Social Networks Key to Sticking with STEM
October 22, 2020
Looking for job security? Look no further than STEM, where jobs are projected to grow by more than 8 percent through 2030, with cybersecurity and biomedical, civil and environmental engineering at greatest risk of labor shortages.
Turning young people onto science, technology, engineering and math has been challenging, especially with the best high schools devoted to STEM historically reserved for only the “gifted and talented.”
A broader swath of young people, including racial minorities and the socially disadvantaged, may have more opportunities to pursue STEM through an emerging and “rapidly expanding” movement to provide all-inclusive STEM schools, according to new research in Policy Insights from the Behavioral and Brain Sciences.
These ISTEMs, explains researcher Guan K. Saw in “Leveraging Social Capital to Broaden Participation in STEM,” turn students onto STEM in part because they provide students with more opportunities to build relationships, or “social capital,” with both peers and professionals interested in STEM.
Relationships, at their most basic level, can be characterized as either horizontal and vertical, he says, the horizontal being our closest relationships, usually with peers and family members, and the vertical with teachers and professors as well as with STEM professionals.
The value of relationships in encouraging young people to pursue STEM is shown over and over. He cites one study finding high school girls were more likely to take advanced math courses after being enrolled in a course with other girls who have taken higher-level math. In another, Black students were more likely to engage in STEM if their math and science teachers were Black.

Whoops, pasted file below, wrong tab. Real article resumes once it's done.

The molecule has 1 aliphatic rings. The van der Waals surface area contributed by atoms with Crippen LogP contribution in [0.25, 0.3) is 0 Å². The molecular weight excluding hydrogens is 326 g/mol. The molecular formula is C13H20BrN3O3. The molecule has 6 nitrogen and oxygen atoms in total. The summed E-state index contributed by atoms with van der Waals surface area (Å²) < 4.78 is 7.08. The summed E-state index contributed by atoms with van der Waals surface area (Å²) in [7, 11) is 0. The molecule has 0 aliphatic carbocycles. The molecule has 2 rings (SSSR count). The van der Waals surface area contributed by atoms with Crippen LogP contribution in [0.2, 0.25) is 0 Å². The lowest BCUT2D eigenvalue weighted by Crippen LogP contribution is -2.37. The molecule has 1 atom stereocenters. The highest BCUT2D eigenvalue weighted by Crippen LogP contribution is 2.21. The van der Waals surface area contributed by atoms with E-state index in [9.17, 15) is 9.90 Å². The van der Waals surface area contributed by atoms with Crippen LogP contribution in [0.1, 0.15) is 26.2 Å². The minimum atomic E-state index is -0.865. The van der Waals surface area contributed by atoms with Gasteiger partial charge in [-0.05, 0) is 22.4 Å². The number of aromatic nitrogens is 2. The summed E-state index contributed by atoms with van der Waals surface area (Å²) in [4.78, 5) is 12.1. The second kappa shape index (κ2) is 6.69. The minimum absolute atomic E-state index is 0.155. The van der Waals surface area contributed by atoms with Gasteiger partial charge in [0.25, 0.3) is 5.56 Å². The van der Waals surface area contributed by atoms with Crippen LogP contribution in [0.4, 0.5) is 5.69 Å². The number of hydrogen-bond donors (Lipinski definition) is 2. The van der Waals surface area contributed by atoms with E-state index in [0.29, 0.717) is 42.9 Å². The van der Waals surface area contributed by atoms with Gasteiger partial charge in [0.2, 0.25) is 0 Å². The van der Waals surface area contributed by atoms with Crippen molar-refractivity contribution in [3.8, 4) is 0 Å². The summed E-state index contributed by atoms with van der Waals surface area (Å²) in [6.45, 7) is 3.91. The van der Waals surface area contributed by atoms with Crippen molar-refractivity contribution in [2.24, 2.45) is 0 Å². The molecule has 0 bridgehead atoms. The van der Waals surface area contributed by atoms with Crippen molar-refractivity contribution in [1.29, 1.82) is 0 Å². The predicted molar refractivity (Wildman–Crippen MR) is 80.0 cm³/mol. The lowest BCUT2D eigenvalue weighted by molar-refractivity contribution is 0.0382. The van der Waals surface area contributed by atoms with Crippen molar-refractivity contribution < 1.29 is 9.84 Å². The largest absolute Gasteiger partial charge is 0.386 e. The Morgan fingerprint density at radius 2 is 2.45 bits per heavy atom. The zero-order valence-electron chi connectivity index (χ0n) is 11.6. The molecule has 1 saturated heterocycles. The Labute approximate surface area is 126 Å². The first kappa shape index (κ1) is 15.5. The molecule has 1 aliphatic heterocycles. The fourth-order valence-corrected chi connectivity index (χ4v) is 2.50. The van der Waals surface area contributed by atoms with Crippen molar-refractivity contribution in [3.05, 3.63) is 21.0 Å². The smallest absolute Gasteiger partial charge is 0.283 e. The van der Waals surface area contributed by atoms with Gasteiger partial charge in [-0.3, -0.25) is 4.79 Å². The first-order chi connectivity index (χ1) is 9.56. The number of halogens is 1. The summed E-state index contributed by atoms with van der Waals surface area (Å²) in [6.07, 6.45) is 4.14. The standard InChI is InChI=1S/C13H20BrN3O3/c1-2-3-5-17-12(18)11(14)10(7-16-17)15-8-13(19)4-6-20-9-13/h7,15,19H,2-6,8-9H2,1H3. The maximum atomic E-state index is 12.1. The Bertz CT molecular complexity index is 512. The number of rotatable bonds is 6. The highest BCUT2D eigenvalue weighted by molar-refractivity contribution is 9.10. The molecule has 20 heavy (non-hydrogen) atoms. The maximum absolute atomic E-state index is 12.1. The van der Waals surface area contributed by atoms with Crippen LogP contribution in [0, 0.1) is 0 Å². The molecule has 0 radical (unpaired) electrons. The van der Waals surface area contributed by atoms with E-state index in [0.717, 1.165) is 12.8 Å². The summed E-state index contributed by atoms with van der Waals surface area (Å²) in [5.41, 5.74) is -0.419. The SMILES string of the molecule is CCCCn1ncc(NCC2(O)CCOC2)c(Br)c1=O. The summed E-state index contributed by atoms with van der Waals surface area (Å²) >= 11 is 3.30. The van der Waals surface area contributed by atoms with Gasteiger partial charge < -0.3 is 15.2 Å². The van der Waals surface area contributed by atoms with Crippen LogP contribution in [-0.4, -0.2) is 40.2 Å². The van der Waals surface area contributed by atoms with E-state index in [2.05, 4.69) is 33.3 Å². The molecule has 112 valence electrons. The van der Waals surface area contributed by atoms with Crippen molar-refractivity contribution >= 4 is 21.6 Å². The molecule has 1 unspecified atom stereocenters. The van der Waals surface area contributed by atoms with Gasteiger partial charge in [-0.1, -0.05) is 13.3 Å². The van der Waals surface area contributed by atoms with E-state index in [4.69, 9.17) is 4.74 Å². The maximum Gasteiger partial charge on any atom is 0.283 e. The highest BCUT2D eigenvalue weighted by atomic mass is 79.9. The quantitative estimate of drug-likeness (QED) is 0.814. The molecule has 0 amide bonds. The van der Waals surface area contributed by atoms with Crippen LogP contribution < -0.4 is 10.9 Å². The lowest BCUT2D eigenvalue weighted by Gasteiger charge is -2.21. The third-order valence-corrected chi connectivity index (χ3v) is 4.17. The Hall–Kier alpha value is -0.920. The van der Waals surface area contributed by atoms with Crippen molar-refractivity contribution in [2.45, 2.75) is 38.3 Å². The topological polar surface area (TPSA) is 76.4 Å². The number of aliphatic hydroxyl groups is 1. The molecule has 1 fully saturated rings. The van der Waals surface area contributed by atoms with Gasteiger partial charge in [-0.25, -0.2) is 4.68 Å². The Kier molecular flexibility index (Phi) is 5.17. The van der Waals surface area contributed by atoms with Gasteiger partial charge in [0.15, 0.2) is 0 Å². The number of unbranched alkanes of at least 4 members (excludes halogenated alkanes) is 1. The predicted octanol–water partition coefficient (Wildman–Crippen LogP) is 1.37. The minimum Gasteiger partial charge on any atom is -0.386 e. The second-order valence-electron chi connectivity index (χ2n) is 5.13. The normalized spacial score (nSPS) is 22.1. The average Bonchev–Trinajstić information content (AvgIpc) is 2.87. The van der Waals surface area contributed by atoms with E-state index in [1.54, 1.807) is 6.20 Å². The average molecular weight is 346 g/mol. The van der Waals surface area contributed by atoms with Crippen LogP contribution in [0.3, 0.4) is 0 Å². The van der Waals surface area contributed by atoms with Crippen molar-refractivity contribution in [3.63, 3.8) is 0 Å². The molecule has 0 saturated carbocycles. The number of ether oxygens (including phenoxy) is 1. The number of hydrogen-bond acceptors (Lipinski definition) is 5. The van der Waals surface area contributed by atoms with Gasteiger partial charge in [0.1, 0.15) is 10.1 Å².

Saw builds upon the horizontal and vertical relationships, adding structural and cognitive associations. Structural might include involvement in an after-school STEM club, where students are able to expand their friendships with like-minded and STEM-focused peers. Cognitive might involve “parents having high expectations (norms) for STEM learning,” he says–adding that parental involvement in science at home and at school has been shown to positively impact students’ grades in science.
Saw visualizes these relationships on a two-dimensional plane, creating what he describes as “a novel … framework for characterizing social capital in STEM education.”
Using the framework as a guide, Saw proposes policies to help students enhance their social capital. These include finding additional ways to pair students with STEM educators or professionals, training these professionals in providing effective mentorship programs, and partnering schools with industries to give students a chance to shadow professionals in real-world STEM settings.
Saw receives funding support from the National Science Foundation, the American Educational Research Association and the Grants for Research Advancement and Transformation program from the Research, Economic Development and Knowledge Enterprise at the University of Texas at San Antonio.